Following successful applications in ferrous metals, there has been increased interest in Pneuflot from the base- and precious-metals industries. The technology consistently delivers higher selectivity compared to conventional agitator-flotation systems, and higher recoveries in fewer stages than column flotation. Because of this, MBE-CMT has been receiving more requests from its customers for pilot-plant testing for base- and precious-metal applications, following on from bench-scale testwork.

Before an industrial-scale flotation plant can be designed, laboratory-scale testwork and—where possible—semi-industrial pilot testwork is needed. The pilot plant can be installed anywhere in an existing circuit as a 'plug and play' system, and the results generated can be scaled up directly to a full-scale application.

Responding to its customers' requests, MBE-CMT now offers a full on-site testing program. The Pneuflot laboratory machine has a 50-liter-capacity conditioning agitator tank and can handle feed rates of 300–400 liter/h, while the pilot-plant version has a 2 m3 agitated feed/conditioning tank. Ore-based testwork typically uses a feed concentration of 400 g/liter, with 20 kg of feed material being needed for each test run on the laboratory machine, rising to 400–800 kg for the pilot-scale unit.

Scaling Up for Industrial Applications
Since the early 1990s, Pneuflot systems have been commissioned successfully for industrial minerals, non-ferrous ores, iron ore, rock salt and potash. MBE-CMT produces industrial-scale machines in sizes ranging in diameter from 800 mm to 6 m. Slurry feed rates of 10–1,400 m3/h (4–560 mt/h of dry solids) can be processed in a single cell, depending on its diameter. The number of cells required for each stage of the flotation process (rougher, scavenger and cleaner) is calculated from the testwork results, with the company designing the flowsheet accordingly.

Pneuflot technology works very effectively at lower operating costs than for column or mechanical-agitator flotation, producing higher yields and metallurgical recoveries, especially when used on ultra-fine feed material. Turbulence in a Pneuflot cell is comparatively low, and the bubble size range in the self-aspirated aerator can be reduced by changing the feed-slurry rate—using a frequency converter on the motor's power supply.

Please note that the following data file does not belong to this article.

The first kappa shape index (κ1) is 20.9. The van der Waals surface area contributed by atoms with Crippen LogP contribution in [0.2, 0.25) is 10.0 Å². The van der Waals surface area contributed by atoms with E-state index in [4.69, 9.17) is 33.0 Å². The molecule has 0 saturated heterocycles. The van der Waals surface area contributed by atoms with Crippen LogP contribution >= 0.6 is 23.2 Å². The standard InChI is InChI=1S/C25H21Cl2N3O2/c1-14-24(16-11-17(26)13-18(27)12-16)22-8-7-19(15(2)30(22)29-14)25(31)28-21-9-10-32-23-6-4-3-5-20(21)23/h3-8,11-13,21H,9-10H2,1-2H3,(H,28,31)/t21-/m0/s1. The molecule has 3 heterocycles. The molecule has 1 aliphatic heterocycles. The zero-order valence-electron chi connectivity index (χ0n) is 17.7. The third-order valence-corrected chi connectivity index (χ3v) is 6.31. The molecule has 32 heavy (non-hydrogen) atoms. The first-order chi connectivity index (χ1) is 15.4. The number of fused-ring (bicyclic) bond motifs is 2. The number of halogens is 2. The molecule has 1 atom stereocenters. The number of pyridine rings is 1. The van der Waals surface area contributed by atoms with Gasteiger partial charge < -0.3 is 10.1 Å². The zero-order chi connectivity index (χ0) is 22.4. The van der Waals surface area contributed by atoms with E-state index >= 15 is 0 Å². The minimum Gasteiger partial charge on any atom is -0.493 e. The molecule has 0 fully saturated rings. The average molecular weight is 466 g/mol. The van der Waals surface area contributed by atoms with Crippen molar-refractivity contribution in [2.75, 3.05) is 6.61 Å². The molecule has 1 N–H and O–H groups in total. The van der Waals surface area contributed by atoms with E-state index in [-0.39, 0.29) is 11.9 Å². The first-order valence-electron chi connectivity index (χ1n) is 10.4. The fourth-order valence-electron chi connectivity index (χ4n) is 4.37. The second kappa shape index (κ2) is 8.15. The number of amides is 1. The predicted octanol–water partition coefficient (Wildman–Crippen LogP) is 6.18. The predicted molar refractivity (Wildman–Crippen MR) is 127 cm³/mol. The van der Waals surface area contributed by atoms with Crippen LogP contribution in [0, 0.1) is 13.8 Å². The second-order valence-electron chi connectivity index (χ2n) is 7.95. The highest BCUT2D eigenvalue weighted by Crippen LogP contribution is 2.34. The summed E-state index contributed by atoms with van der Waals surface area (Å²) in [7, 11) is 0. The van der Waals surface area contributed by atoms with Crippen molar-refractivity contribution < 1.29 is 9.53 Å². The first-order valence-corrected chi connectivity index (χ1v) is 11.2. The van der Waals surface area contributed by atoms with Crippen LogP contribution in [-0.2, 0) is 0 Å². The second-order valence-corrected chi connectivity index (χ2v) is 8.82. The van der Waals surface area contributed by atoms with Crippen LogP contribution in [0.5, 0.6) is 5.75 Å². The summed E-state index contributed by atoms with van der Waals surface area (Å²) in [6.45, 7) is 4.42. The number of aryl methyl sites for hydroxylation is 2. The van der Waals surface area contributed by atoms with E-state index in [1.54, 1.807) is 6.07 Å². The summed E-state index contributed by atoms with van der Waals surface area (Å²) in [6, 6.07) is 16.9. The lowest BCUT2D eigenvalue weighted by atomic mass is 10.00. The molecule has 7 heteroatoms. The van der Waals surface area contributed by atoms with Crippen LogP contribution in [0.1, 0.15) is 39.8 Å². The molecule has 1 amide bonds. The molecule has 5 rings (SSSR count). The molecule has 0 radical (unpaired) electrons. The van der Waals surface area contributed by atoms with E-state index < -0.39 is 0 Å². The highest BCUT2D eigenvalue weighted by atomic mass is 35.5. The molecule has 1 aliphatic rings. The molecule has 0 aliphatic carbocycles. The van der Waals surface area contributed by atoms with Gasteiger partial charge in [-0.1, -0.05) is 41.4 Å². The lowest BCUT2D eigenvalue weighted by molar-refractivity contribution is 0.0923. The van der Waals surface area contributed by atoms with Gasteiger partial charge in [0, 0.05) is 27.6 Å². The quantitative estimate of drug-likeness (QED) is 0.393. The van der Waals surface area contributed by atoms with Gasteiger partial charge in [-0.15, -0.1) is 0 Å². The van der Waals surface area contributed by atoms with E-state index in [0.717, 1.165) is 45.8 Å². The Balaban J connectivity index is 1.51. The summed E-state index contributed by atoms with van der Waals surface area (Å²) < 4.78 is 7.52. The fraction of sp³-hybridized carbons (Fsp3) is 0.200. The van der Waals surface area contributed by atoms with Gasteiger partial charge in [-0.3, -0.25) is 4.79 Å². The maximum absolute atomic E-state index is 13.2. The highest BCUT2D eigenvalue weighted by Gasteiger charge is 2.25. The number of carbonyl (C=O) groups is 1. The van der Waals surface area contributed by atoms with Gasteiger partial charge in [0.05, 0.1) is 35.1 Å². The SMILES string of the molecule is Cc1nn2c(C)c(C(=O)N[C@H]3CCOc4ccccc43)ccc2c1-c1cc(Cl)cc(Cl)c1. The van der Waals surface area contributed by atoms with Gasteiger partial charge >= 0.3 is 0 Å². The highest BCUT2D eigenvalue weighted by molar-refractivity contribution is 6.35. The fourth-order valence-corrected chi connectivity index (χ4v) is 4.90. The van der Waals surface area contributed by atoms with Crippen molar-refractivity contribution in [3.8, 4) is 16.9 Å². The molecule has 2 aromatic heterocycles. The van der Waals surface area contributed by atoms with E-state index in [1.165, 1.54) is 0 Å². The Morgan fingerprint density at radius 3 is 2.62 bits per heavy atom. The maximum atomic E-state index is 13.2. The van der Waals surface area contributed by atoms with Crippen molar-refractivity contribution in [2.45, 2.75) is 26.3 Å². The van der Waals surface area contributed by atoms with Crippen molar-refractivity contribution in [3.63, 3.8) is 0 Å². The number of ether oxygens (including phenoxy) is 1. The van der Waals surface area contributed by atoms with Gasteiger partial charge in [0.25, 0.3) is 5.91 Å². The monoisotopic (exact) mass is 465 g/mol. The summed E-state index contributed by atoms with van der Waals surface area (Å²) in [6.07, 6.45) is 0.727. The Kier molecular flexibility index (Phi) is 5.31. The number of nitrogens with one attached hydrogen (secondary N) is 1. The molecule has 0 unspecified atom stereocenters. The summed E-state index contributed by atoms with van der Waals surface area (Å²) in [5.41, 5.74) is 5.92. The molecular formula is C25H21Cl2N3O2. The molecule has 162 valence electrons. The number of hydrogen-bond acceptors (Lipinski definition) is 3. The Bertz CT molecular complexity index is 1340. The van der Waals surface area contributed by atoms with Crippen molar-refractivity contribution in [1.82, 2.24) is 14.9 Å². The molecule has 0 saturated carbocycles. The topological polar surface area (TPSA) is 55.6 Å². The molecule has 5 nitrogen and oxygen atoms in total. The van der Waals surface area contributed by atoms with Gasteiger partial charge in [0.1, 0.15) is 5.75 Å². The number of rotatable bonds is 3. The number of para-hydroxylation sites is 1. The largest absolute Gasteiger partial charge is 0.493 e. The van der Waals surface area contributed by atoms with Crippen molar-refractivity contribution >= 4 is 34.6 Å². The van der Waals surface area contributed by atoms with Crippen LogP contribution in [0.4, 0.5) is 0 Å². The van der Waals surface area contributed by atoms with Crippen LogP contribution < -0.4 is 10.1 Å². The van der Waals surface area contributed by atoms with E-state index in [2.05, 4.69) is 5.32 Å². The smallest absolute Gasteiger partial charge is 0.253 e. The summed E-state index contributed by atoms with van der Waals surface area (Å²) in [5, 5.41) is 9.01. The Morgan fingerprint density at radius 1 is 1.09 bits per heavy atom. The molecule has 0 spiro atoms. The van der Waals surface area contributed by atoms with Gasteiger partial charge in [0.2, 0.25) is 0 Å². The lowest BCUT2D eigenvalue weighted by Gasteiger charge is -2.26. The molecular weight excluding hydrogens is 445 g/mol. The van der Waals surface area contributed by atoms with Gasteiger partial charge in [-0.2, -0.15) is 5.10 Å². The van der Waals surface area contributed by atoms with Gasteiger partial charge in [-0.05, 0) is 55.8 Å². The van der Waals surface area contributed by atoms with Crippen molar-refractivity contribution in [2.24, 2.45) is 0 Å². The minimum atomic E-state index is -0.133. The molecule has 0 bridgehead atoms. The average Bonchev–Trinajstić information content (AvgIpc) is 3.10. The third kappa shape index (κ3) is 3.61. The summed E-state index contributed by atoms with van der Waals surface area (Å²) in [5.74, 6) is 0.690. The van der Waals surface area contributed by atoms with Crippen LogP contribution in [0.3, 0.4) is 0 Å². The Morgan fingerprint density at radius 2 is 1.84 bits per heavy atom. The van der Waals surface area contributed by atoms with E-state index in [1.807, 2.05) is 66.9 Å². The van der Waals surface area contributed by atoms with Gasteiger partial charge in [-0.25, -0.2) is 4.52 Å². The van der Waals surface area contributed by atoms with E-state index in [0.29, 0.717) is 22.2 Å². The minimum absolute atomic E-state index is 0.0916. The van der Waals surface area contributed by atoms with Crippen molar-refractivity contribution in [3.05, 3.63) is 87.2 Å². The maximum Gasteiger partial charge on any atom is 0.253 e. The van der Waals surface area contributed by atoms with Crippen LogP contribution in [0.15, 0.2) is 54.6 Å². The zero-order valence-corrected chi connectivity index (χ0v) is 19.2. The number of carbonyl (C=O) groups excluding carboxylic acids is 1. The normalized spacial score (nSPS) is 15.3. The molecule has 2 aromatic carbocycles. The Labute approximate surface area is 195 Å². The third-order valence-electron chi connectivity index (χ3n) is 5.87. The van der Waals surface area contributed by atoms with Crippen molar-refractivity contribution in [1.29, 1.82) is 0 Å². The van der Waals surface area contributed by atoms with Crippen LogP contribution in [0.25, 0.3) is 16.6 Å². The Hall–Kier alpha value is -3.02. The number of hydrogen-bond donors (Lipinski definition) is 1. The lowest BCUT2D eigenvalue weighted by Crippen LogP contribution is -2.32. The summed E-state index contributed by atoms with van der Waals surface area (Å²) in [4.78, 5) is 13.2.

Treating the final tails from existing flotation plants can present major challenges that a Pneuflot system can help to overcome. For example, using a Pneuflot unit has upgraded a 0.2-g/mt gold tailings feed to 5 g/mt gold at 2% yield and 18% metallurgical recovery. Similarly, the technology has been used to treat ultra-fine platinum ore grading 5.1 g/mt (0.15 oz/ton) that could not be processed using conventional technology to give 20 oz/ton in the final concentrate.

Proving its Case
MBE-CMT's sister companies and the main research institutes have successfully installed laboratory testwork-scale Pneuflot machines in Brazil, South Africa and Russia, with MBE-CMT holding a large database of lab- and semi-industrial-scale test results for a variety of different minerals. As an example of the testwork that the company can undertake, one of its customers asked for its help after experiencing high gold losses in a copper oxide flotation circuit. In the testwork, the samples were ground sequentially, then run through flotation.

In the first run, the ore was treated using a Humboldt Wedag-type agitator flotation machine, which recovered 30 g/mt of gold after one rougher stage (d100 = 71 µm) followed by two cleaner stages. Metallurgical recovery was 47.3%. The same type of ore was then run through a lab-scale MBE-CMT Pneuflot cell, using the same reagent regime. A rougher and two scavenger stages produced a concentrate grading 32 g/mt gold at and 92% metallurgical gold recovery, with subsequent semi-industrial pilot tests having confirmed the results of Pneuflot lab testwork.

Testwork using pneumatic flotation from deposits in North America, Brazil, Chile, Russia, South Africa, Namibia, Kazakhstan and China is reporting results that should offer food for thought for operators in the base- and precious-metals industries. Technical advantages such as the wide range of bubble sizes, online control of the froth level and turbulence-free flotation make Pneuflot a technical leader.

Evren Ören is a process development manager and Lutz Markworth is a senior process engineer with MBE Coal & Minerals Technology GmbH in Germany. John van der Heever is a process and pro-
duct-development manager for MBE Minerals SA in South Africa.